European equities were hit hard at the open with focus turning to the inflationary impact of elevated energy and the subsequent dent to global trade. Cash indexes are deep in the red, Euro Stoxx 50 down as much as 4.75%, DAX and CAC drop 5%; FTSE MIB lags, cratering as much as 6.25%. As BBG’s Heather Burke notes, the Euro Stoxx 50 has slid more than 20% from its November high, poised for a technical bear market at the close, with similar moves seen in major European regional benchmarks. Banks, retail, autos and travel are the biggest decliners as investors worry about Russia exposure and the prospects of higher inflation and slower growth. Energy and miners are in the green as commodities soar. Over 90% of Stoxx 600 members are down. U.S. futures’ declines are also picking up. Energy and banks had benefited from gains in value stocks; through mid-February they were the two best Stoxx 600 performers.

Banks, autos and retail names are the hardest hit; energy and mining stocks hold in positive territory with the commodities well bid. European banks declined 8% to lowest level since February 2021 amid a global sell-off spurred by concerns that surging oil prices will slow global growth. The Stoxx 600 Banks Index was the worst-performing sector in Europe, with all 39 members declining. Russia exposed banks were all down double digits: UniCredit -12%, Commerzbank -12%, Societe Generale -11%, Deutsche Bank -10%, while Raiffeisen fell as much as 13% down, to lowest level since June 2016. Energy and miners are now the only two sectors in the green ytd as oil trades near $130 and metals spike. Banks, on the other hand, have been pressured by Russia exposure, falling bond yields and economic uncertainty and how that will affect monetary policy. The ratio between European energy and banks has risen to the highest since April 2020 and can easily surpass the March 2020 pandemic peak.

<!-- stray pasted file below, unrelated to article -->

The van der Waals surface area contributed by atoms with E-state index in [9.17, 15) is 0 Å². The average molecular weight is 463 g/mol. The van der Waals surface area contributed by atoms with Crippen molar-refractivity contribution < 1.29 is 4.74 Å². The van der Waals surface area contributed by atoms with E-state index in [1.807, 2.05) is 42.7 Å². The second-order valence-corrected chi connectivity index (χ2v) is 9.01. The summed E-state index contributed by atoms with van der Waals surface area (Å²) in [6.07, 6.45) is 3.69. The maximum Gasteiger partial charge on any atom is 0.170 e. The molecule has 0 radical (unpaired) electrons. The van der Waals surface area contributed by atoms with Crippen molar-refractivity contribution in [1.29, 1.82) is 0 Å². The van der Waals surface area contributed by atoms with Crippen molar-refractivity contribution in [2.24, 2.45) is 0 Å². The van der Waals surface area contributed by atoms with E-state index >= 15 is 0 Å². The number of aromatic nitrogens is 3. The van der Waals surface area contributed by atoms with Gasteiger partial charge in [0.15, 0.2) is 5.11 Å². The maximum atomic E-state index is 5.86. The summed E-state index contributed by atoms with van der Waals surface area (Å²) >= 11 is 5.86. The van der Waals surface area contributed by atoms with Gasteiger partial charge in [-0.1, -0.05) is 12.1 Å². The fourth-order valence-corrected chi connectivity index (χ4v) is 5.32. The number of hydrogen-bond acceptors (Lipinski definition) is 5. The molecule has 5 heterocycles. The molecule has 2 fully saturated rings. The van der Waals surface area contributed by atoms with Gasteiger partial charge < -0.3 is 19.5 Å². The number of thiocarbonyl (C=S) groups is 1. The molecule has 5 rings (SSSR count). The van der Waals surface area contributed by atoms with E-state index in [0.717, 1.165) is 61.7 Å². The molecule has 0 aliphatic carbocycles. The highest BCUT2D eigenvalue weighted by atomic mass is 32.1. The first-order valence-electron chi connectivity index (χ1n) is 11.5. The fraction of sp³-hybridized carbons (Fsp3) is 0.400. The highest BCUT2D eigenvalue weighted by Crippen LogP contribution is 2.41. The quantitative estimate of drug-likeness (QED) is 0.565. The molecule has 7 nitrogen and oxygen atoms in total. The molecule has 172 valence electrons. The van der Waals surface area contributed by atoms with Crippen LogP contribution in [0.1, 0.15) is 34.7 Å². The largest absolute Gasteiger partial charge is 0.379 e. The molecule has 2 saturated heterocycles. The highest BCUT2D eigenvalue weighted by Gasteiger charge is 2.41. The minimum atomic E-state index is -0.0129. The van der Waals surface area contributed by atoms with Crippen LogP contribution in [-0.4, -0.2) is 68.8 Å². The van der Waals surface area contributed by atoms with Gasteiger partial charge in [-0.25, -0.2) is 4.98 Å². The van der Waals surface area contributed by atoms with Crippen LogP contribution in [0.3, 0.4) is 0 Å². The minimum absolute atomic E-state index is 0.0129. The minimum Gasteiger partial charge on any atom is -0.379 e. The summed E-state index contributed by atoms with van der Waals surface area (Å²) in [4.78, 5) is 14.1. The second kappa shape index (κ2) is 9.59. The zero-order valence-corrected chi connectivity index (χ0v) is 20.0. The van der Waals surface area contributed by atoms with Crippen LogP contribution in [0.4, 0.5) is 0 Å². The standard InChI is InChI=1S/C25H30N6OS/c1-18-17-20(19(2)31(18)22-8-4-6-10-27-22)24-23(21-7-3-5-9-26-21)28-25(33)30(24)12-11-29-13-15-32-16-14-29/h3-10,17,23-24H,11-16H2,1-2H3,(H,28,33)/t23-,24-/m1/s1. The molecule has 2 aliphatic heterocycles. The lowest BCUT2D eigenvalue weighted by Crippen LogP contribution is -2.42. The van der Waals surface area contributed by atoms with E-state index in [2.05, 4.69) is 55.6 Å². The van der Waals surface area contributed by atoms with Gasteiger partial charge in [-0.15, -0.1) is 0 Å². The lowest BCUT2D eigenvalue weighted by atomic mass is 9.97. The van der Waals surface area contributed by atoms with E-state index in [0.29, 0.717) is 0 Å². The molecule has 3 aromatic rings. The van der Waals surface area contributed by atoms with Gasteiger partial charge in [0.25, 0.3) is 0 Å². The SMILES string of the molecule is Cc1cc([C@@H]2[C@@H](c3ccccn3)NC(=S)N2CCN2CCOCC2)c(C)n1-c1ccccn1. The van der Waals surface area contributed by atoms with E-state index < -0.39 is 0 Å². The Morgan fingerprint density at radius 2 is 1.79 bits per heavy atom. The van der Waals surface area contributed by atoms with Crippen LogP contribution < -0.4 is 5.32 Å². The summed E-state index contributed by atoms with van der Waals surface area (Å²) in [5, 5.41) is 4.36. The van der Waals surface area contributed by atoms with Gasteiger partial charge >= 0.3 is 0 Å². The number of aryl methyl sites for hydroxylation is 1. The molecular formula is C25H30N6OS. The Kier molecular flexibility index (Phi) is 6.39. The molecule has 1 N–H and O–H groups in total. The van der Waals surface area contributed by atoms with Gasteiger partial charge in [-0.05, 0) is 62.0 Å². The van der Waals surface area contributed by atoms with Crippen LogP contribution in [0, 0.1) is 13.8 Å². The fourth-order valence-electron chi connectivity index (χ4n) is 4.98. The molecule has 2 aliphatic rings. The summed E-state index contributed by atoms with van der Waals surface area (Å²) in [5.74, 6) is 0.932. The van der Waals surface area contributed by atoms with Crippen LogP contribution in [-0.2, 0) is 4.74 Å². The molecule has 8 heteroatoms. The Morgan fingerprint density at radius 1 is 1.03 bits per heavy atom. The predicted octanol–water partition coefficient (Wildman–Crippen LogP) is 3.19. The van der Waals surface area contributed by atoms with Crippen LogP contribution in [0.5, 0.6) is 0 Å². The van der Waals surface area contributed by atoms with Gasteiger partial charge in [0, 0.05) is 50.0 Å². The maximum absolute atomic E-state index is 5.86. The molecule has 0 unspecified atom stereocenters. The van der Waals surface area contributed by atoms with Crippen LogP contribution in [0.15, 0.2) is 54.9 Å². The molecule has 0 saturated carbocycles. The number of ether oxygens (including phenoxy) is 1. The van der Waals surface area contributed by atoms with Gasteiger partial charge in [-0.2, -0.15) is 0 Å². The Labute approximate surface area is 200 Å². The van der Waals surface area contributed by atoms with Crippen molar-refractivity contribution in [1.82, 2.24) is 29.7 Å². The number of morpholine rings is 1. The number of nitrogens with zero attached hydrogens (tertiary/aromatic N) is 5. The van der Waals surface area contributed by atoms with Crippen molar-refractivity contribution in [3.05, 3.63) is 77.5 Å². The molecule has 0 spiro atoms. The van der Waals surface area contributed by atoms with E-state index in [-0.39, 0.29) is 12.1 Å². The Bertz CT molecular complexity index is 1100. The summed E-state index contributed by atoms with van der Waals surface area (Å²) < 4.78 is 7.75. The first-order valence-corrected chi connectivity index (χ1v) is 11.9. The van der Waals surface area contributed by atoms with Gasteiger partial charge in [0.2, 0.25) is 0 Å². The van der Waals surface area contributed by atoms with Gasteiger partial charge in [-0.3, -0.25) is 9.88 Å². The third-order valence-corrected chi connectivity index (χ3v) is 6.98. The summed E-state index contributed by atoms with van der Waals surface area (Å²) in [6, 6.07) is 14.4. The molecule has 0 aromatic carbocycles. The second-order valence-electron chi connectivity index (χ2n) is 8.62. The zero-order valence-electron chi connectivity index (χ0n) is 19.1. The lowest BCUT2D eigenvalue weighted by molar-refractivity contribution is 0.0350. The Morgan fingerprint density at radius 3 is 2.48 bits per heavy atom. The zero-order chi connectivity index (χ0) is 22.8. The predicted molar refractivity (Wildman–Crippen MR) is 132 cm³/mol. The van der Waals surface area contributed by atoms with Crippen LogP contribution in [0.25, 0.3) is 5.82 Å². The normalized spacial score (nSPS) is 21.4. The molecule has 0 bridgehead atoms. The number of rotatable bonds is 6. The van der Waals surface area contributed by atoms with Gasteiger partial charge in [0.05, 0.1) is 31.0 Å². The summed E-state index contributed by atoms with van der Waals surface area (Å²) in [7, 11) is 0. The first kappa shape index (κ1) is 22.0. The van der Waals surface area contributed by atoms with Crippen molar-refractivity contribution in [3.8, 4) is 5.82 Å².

Here are some of the biggest European movers today:

  • European energy and basic resources stocks surged in the face of a broader equity-market rout as commodity prices extended gains amid concerns that the war in Ukraine may spur a supply shock, with Lundin Energy, Shell, Equinor and Galp Energia all up 6% or more.
  • European defense companies, including BAE Systems and Thales, are also among Monday’s gainers, as Russian President Vladimir Putin reiterated over the weekend that the war will continue.
  • Clarkson shares jump as much as 8.8% after Liberum said the shipping services provider made the most of strong markets in its broking and financial segments.
  • Pearson is the only member of the Stoxx 600 media index, as UBS upgrades to neutral from sell, saying the stock could advance by more than 50% if the company can deliver 2025 targets.
  • The Automobiles & Parts subindex is the worst-performing subindex on the Stoxx 600, dropping 5%. Finland’s Nokian Renkaat, which is heavily exposed to Russia, leads losses.
  • European bank stocks declined to their lowest level since February 2021, led by losses for banks with exposure to eastern Europe, such as Erste Group Bank and PKO Bank, both dropping more than 11%.
  • Luxury stocks slumped as store closures in Russia dented earnings prospects for the group while the oil price surge also added to pessimism over the economic outlook.
  • Airline stocks also took a beating from Brent oil’s climb, signaling a further increase in costs for the aviation sector, with Wizz Air -11% and International Consolidated Air -7.9% leading losses.
  • Inditex shares dropped as Credit Suisse said the clothes retailer may struggle to deliver medium-term growth, cutting its PT for the Spanish retailer to a new street low.
  • Jupiter Fund Management shares hit their lowest since April 2020. Stock is cut to hold from add at Peel Hunt, which now expects net outflows to continue into FY22 for the asset manager.
  • Oxford Instruments shares drop as much as 24

Earlier in the session, APAC stocks declined as geopolitical concerns lingered ahead of the third round of Ukraine-Russia talks and after evacuation attempts over the weekend in Mariupol were halted amid a ceasefire breach, while the US and allies are engaged in a “very active discussion” regarding a Russian oil embargo. ASX 200 weakened as tech led the declines across most industries aside from the commodity-related sectors which were boosted by a spike in oil and supply squeeze concerns across the metals complex. Nikkei 225 suffered a near-1000 point intraday loss with notable weakness in autos and airlines stocks. Hang Seng and Shanghai Comp. conformed to the risk aversion after China set its lowest growth target in 30 years at ‘around 5.5%’ and with mixed Chinese trade data also failing to inspire a turnaround.